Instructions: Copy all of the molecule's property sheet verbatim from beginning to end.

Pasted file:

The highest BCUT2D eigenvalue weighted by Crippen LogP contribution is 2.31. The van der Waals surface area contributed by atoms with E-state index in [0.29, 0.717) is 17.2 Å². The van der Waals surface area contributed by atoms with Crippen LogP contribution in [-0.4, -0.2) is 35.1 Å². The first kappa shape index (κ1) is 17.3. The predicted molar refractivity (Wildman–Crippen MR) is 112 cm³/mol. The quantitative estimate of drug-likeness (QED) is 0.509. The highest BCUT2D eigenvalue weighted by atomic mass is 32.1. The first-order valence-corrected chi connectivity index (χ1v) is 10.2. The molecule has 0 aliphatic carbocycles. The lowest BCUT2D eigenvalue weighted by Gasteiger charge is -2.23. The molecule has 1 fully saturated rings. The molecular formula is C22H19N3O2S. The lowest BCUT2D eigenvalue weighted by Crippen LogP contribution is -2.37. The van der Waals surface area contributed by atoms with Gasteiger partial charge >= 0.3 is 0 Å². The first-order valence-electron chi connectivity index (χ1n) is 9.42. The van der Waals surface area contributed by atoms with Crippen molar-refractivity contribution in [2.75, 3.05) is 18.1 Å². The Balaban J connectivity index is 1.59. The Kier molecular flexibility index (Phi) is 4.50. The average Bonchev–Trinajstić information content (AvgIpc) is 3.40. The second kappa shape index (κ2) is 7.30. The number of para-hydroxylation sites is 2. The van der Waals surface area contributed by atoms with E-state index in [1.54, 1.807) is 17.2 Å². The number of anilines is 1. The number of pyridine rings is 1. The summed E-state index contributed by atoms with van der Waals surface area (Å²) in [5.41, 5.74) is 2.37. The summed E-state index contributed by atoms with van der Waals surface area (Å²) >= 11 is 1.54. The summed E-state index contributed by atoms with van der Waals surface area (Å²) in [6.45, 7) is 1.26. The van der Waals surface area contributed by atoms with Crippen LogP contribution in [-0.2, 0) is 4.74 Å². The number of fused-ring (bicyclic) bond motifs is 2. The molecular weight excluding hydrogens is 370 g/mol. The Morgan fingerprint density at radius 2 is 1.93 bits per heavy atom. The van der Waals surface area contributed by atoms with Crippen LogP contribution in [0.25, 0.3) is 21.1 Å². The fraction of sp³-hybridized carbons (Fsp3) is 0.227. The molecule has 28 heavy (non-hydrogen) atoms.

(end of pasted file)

The highest BCUT2D eigenvalue weighted by Crippen LogP contribution is 2.31. The van der Waals surface area contributed by atoms with E-state index in [0.29, 0.717) is 17.2 Å². The van der Waals surface area contributed by atoms with Crippen LogP contribution in [-0.4, -0.2) is 35.1 Å². The first kappa shape index (κ1) is 17.3. The predicted molar refractivity (Wildman–Crippen MR) is 112 cm³/mol. The quantitative estimate of drug-likeness (QED) is 0.509. The highest BCUT2D eigenvalue weighted by atomic mass is 32.1. The first-order valence-corrected chi connectivity index (χ1v) is 10.2. The molecule has 0 aliphatic carbocycles. The lowest BCUT2D eigenvalue weighted by Gasteiger charge is -2.23. The molecule has 1 fully saturated rings. The molecular formula is C22H19N3O2S. The lowest BCUT2D eigenvalue weighted by Crippen LogP contribution is -2.37. The van der Waals surface area contributed by atoms with Gasteiger partial charge >= 0.3 is 0 Å². The first-order valence-electron chi connectivity index (χ1n) is 9.42. The van der Waals surface area contributed by atoms with Crippen molar-refractivity contribution in [2.75, 3.05) is 18.1 Å². The Balaban J connectivity index is 1.59. The Kier molecular flexibility index (Phi) is 4.50. The average Bonchev–Trinajstić information content (AvgIpc) is 3.40. The second kappa shape index (κ2) is 7.30. The number of para-hydroxylation sites is 2. The van der Waals surface area contributed by atoms with E-state index in [1.54, 1.807) is 17.2 Å². The number of anilines is 1. The number of pyridine rings is 1. The summed E-state index contributed by atoms with van der Waals surface area (Å²) in [5.41, 5.74) is 2.37. The summed E-state index contributed by atoms with van der Waals surface area (Å²) >= 11 is 1.54. The summed E-state index contributed by atoms with van der Waals surface area (Å²) in [6.45, 7) is 1.26. The van der Waals surface area contributed by atoms with Crippen LogP contribution in [-0.2, 0) is 4.74 Å². The number of fused-ring (bicyclic) bond motifs is 2. The molecular weight excluding hydrogens is 370 g/mol. The Morgan fingerprint density at radius 2 is 1.93 bits per heavy atom. The van der Waals surface area contributed by atoms with Crippen LogP contribution in [0.25, 0.3) is 21.1 Å². The fraction of sp³-hybridized carbons (Fsp3) is 0.227. The molecule has 28 heavy (non-hydrogen) atoms.